A trip to the village with de-miners from HALO Trust
“We never liked the fact that the munitions depot was located in the village. I was always kind of expecting or waiting for it explode,” says Meri, a resident of Primorskoe village.
A munitions warehouse exploded eight months ago in August 2017. Three people lost their lives and 64 were wounded. Twelve homes were completely destroyed and 122 were seriously damaged.
Meri was not injured nor was her apartment damaged during the explosion. She had returned home several moments before the explosion and, while putting her key in the lock, was thrown back by the blast wave, though not very hard. The apartment was spared because its windows were wide open, and the wave passed through them ‘like a draft’.
Meri says that, despite the nightmare from a few months ago, nobody is afraid now. On New Year’s they launched fireworks as they always have, and life in the village has normalized. However, around the village things are a little bit different.
Cows graze half a kilometer away from the spot of the explosion. The sound of their bells can be heard from anywhere in the village, along with the sounds of dogs barking, crows cawing, roosters crowing and birds singing.
There is a view of the sea from where the munitions warehouse used to be. If one could stand and look only forward, and see nothing to the sides or behind, the sight of the sea – unspoiled by the remains of numerous bombs, explosives, the ruins of the warehouse and trees crumpled and burnt to the ground by the heat of the explosion – would be spectacular.
The main residents of this place are now employees of HALO Trust, an the international organisation which works to neutralise landmines and unexploded devices across the world. Since August 2017 up until February 2018, HALO Trust specialists have neutralized and destroyed more than 17 000 unexploded devices of varying strength over an area of a little more than a square kilometre.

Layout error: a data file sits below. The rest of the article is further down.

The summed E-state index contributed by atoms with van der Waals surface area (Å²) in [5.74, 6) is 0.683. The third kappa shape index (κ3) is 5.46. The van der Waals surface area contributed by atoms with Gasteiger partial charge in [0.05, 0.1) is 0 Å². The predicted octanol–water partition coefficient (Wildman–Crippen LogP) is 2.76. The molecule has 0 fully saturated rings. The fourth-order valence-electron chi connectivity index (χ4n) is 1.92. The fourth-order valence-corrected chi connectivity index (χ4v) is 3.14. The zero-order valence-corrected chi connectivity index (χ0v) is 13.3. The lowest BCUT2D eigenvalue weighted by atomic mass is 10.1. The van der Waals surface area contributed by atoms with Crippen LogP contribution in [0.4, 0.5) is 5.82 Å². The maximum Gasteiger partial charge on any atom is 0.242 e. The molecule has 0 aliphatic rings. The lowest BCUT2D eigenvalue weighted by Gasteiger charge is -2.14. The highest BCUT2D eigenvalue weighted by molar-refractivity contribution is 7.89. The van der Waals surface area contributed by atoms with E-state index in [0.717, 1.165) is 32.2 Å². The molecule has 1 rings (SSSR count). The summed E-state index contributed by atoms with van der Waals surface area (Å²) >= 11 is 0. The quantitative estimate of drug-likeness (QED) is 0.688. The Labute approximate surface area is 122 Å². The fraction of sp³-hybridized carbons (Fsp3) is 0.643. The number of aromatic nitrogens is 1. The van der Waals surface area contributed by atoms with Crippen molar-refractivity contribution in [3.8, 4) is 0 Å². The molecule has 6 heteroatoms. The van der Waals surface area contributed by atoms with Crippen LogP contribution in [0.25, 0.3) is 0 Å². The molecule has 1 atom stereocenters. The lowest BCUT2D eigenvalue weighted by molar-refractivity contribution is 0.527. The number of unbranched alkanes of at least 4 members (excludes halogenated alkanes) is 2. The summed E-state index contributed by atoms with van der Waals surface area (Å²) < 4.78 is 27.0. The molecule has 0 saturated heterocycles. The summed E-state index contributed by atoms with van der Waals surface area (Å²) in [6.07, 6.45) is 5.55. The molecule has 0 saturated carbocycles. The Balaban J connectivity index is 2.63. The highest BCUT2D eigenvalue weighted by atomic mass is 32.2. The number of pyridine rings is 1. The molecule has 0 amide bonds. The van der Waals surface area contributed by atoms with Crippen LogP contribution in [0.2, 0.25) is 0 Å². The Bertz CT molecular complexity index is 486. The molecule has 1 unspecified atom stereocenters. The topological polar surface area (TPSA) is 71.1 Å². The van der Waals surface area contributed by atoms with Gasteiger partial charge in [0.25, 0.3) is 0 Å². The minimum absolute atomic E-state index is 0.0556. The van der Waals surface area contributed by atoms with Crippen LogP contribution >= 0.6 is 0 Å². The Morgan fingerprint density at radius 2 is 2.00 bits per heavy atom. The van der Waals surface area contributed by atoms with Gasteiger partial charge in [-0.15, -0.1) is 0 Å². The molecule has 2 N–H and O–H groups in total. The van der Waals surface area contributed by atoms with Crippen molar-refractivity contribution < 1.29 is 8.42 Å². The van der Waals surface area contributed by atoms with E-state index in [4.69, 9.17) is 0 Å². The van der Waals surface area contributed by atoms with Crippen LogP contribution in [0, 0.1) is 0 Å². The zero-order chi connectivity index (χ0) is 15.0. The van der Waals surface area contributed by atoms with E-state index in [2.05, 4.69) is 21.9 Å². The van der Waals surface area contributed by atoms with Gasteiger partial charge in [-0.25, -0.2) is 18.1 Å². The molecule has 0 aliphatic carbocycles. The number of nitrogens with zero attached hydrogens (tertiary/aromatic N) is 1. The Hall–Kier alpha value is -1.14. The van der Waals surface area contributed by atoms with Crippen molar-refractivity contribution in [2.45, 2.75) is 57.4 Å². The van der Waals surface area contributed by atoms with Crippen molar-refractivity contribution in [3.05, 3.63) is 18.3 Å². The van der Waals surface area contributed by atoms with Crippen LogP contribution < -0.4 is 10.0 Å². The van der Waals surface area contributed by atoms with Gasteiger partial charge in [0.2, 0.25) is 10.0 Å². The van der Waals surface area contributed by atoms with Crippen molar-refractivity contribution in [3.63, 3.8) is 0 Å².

There is still a lot of work to be done however: an area of 4.5 square kilometres surrounding the epicenter of the blast remains dangerous and de-miners expect to find up to 80 000 more unexploded devices. What’s more, the process has gotten even slower than before, given that now only 10 de-miners work on the site as opposed to the previous 32.
here’s nothing left of Jambul’s house. But he himself survived, which is surprising given that Jambul was at the warehouse during the blast, working as head of security.
“There were two explosions at first, like claps. I told the commission later that these could have been fuses, but they haven’t made any conclusions so far. I sent soldiers over there that were on guard at the warehouse, and I called the fire department. But when we heard the third ‘clap’, I understood that the fire department would already be of no use to us, and I ran to stop them. We were talking right next to the warehouse – and that’s when the explosion took place. I was thrown back by about 15 meters, the firemen too. The driver was blown out along with the door. We certainly took a hit, but we all remained alive,” Jambul recalled.
“Right there, where that hen is standing, is where my courtyard is, and there was a shell sticking out of the ground there – and there, and there! There are still holes.”
His children don’t live far away, but they too were spared grave injuries – only a few shells fell onto the roof of their home and some of their windows were blown out by the explosion. Jambul spend the autumn and winter living at their place. However, his home is being rebuilt, and Jambul says that it will be even better than the previous one.
tar’s neighbour lost about 50 newly-born chicks during the blast. The house itself literally ‘popped’, he says. Otar was, at the time, outside and hid behind trees.
“We’ve had a drought in recent years, stink-bugs have destroyed everything and now these shells!” he says.
Construction on his new home is also coming to an end – only the floors need to be put in, the basement completed and the fence repaired. Otar and his elderly mother live with their neighbors for now. Otar hopes that by summer his home will be ready. He says that vacationers from Russia who used to come every year recently called him – they said they wanted to come this summer as well.